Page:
LYON, France - INTERPOL plans to create a series of Global Anti-Crime Centres (GACC) to serve as focal points for international law enforcement expertise in investigative techniques to offer increased operational support to member countries.
Built on the organization’s five crime priority areas, public safety and terrorism, financial and high-tech crime, trafficking in human beings, drugs and organized crime and fugitive investigative support, the centres will focus on crimes of global importance, such as use of the internet by terrorists, crimes against children and intellectual property crime.
'INTERPOL has undergone fundamental changes over the last several years to respond to shifting aspects of transnational crime and terrorism,' said INTERPOL Secretary General Ronald K. Noble.
'The campaign against terrorism and other serious transnational crime requires a more focused, comprehensive and sustained approach, which I believe will be achieved through the Global Anti-Crime Centres.
'Police officers and analysts working in the centres will be in a unique position to study the crime areas in a global manner to provide a fuller understanding of the various international dimensions to help our National Central Bureaus and member countries’ police services tasked with investigating complex crime cases internationally with limited resources, but under great time pressure.'
The site for the GACC will be in Vaulx-en-Velin, on the eastern side of Lyon, in the centre of the area designated for the Carré de Soie development project. The Greater Lyon Urban Authority has agreed to make a three-hectare site available to INTERPOL, free of charge.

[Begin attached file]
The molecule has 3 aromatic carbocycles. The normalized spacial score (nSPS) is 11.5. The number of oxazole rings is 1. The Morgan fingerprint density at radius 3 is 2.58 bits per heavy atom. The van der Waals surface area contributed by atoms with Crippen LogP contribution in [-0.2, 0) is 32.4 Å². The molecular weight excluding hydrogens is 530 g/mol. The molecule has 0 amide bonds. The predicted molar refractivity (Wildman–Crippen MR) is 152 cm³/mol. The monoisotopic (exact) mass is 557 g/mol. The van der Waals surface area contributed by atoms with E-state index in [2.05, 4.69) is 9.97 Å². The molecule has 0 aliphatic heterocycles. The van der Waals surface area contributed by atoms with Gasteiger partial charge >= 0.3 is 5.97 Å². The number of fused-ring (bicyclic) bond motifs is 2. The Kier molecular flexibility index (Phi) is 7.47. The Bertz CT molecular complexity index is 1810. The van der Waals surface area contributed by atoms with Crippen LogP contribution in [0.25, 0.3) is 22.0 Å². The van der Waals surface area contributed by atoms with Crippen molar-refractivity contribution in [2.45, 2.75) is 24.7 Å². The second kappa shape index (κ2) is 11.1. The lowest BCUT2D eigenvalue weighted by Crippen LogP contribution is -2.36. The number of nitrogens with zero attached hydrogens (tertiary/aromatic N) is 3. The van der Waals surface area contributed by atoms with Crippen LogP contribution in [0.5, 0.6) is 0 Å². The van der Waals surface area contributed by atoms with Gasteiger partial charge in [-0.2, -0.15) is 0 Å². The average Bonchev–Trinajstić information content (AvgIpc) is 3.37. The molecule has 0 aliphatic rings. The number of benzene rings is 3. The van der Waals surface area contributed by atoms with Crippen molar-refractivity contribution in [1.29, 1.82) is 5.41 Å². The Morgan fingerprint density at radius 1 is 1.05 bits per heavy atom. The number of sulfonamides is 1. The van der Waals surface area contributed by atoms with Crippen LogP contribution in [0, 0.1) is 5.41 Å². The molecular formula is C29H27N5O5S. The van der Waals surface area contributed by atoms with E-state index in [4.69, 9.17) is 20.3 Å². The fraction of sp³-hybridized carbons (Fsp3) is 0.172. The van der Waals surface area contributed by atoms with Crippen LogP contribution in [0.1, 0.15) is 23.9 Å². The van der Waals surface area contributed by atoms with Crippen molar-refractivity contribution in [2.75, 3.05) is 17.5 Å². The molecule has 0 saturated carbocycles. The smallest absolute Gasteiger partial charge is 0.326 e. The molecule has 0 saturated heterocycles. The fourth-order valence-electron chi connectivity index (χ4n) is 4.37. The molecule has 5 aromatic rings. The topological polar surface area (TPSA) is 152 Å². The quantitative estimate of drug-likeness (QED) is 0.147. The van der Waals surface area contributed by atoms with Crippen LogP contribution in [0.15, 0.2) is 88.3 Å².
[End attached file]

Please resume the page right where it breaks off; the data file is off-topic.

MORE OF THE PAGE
'The decision to create the Global Anti-Crime Centres here clearly shows our commitment to keep Lyon as INTERPOL’s worldwide hub and to continue working closely with the local and national authorities in France to ensure our facilities remain state of the art,' said Mr Noble.
'We are laying out a vision of law enforcement development for the future, what we now need is support from the world community to make it a reality. At our General Assembly, I said that INTERPOL would continue to increase its facilities in Lyon if 50 million euros can be generated to support us. This goal is modest when one considers the global crime threat confronting us all.'
The decision to create the GACC in Lyon, which has been home to the General Secretariat since 1989, was welcomed by the Lyonnais authorities.
'INTERPOL’s decision to further develop their facilities in Lyon bears witness to the long and fruitful relationship which exists between us,' said Mr Gérard Collomb, Mayor of Lyon and Chairman of the Greater Lyon Urban Authority, who has taken a personal interest in the discussions on this subject over the past year.
'Already home to the national senior officers’ training school, the national forensic science laboratories and internationally renowned companies and organizations, Lyon is once again demonstrating its determination to continue to act as a focal point in support of public safety and security agencies the world over.
'The vision of regenerating the Carré de Soie site by the Greater Lyon Urban Authority is one which we hope will be matched not only by INTERPOL, but by other forward thinking organizations,' added Mr Collomb.
Funded by voluntary contributions by its 186 member countries, the world’s largest police organization operates on an annual budget of just EUR 42 million. A major fundraising initiative is to be launched by INTERPOL in 2007 to raise the additional EUR 50 million required to finance the construction of the GACC.